All About Chimney Fires
The Facts About Chimney Fires
Chimneys decorate the roofline of a home…
and they’re maintenance-free, right?
Aside from adding architectural interest to your home, a chimney’s real function is to carry dangerous gases from your fireplace, furnace, or wood stove, safely out of your home. Your fireplace and wood stove chimney should be properly maintained because the chimney’s function is to keep the air you breathe safely from toxic fumes. Your home, whether it’s new construction or it is hundreds of years old, still needs upkeep. A dirty chimney can put your family at risk for a chimney fire. A good chimney sweep is required to maintain a safe chimney.
What is a Chimney Fire?
A fire in your fireplace is very different from a chimney fire! Residential fireplaces that are properly built and maintained are designed to withstand continuous temperatures that are very hot (1000-2000 degrees Fahrenheit). Residential chimneys that are properly built and maintained are designed for continuous temperatures that are much less than that of the actual fireplace, (400-500). When chimneys are exposed to the extreme shock of a chimney fire they are often damaged.
Chimneys that are built and maintained properly shouldn’t experience chimney fires. A fire in your chimney is very destructive and it could cause the house to catch on fire and that is why the National Fire Protection Association Recommends that chimneys be inspected and swept as needed on no less than an annual basis.
There are Two Types of Chimney Fires:
A free burning chimney fire is one that is often associated with a lot of smoke and noise and there are often flames or sparks apparent at the top of the chimney. In plain words, “You and or your nearby neighbors know that you are having a “chimney fire”.
A slow-burning chimney fire is one that is often undetected because the conditions within the flue do not facilitate the same results as a free burning chimney fire.
Either one of these types of chimney fires is dangerous. If ever you suspect that there may be a fire up in the flue you should call the fire department immediately.
What Causes the Chimney Fire?
Creosote and soot in the flue is a major contributing cause of most chimney fires. Soot and creosote act as fuel for the fire within the chimney flue. When the conditions are just right, and a spark or flame is introduced up into the chimney, a chimney fire is often the result.
How do Chimney Fires “Hurt” the Chimney?
A chimney fire can damage your masonry chimney whether it is old or new. The extreme temperatures can melt the mortar and damage both terracotta and stainless steel linings. Terracotta linings often crack during chimney fires. Stainless steel linings often hold up better during chimney fires than most chimney lining materials, but they can become warped and brittle depending on the circumstances of the fire.
Pre-fabricated, factory-built metal chimneys
Tests require a chimney to withstand a flue temperature of up to 2100° Fahrenheit without sustaining any damage. Factory-built, metal chimneys designed to vent wood burning stoves or pre-fabricated metal fireplaces are required to pass tests in most jurisdictions in the U.S. If a pre-fabricated, factory-built metal chimney has been damaged by a fire, it should no longer be used and must be replaced.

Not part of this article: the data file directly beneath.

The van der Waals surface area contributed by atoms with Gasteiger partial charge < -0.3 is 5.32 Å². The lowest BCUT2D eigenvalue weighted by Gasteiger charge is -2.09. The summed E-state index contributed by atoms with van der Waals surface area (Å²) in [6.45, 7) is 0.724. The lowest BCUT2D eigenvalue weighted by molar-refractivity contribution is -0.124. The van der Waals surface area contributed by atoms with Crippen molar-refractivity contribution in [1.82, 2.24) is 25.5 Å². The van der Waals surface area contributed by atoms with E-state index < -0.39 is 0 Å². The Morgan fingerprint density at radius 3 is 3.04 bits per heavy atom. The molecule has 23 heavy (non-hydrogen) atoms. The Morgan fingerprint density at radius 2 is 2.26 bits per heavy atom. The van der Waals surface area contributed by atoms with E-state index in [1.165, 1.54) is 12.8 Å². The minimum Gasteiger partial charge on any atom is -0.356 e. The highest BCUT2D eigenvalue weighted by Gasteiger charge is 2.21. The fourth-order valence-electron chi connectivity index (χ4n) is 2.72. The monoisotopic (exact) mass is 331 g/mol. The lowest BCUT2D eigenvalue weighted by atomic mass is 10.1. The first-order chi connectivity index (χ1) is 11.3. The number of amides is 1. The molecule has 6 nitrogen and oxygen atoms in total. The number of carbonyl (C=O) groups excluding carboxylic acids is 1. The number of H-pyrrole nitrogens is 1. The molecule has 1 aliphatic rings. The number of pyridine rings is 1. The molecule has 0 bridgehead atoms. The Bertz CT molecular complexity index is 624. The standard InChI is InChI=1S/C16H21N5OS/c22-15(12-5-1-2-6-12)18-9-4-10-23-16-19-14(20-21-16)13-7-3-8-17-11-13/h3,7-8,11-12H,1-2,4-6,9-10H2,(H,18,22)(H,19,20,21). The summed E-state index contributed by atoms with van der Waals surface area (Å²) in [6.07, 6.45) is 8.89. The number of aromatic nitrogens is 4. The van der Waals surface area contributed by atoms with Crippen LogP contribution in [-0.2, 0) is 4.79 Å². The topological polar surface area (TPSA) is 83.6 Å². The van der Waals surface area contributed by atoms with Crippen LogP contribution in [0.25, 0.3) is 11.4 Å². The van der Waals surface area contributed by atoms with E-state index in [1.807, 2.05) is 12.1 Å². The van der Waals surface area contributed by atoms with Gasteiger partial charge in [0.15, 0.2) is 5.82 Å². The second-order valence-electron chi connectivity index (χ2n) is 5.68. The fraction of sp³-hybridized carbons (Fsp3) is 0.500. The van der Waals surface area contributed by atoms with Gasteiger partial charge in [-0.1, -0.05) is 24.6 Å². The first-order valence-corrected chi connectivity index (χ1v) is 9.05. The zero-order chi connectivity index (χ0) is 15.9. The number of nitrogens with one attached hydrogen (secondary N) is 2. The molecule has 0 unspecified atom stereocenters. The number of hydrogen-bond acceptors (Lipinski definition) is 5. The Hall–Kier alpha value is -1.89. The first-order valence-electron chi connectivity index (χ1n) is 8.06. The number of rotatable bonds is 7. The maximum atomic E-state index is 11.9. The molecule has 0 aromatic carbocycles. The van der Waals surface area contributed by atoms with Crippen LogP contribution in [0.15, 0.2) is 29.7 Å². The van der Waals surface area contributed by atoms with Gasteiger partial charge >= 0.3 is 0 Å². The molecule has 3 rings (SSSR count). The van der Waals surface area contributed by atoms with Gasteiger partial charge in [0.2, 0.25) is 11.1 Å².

Special Effects on Wood Stoves
A wood stove is made to contain a hot fire. The connector pipes running from the stove to the chimney cannot withstand the high temperatures produced during a chimney fire and can warp or separate from the vibrations created by air turbulence during a fire. If these pipes have been damaged, they must be replaced before using the unit again.
How to tell if You’ve Had a Chimney Fire
A chimney that has been damaged by a chimney fire, can put a home and its’ occupants at risk. You may not be aware that a chimney fire has occurred and that is why it is extremely important to have your chimney inspected by a CSIA Certified Chimney Sweep on a regular basis. A professional chimney sweep will inspect for:
- “Puffy” or “honeycombed” creosote
- Any warped metal of the damper, smoke chamber’s connector pipe or warping of the factory-built metal chimney
- Collapsed flue tiles, cracked tiles or any tiles that have large chunks missing from them
- A discolored or distorted rain cap
- A heat damaged TV antenna that is attached to the chimney
- Creosote flakes or pieces found either on the roof or on the ground
- Roofing materials that may be damaged by hot creosote
- Cracks in the exterior masonry of the chimney
- Evidence of smoke that has escaped through the joints in the mortar of your masonry, or tile liner
What do I do after a chimney fire?
After a chimney fire or a suspected chimney fire, you should have a thorough inspection of the chimney done by a professional chimney sweep. The inspection should include all accessible areas of the chimney structure both inside the home and “out”. The interior of the flue should be inspected with a video camera to document any defects. (*Damage that is the direct result of a chimney fire is often covered under homeowners insurance policies. “Antrim’s” is recognized by most major insurance companies as one of Southeastern Pennsylvania’s most professional and trustworthy chimney contractors. Subsequently, we work with insurance adjusters on a regular basis regarding chimney fire claims.)
Think that a chimney fire could have occurred at your house? call Antrim’s, A Good Sweep Chimney & Masonry Service for a professional evaluation, we have CSIA Certified Chimney Sweeps®. If you have damage from a chimney fire we know what will bring your system back into compliance with safety standards.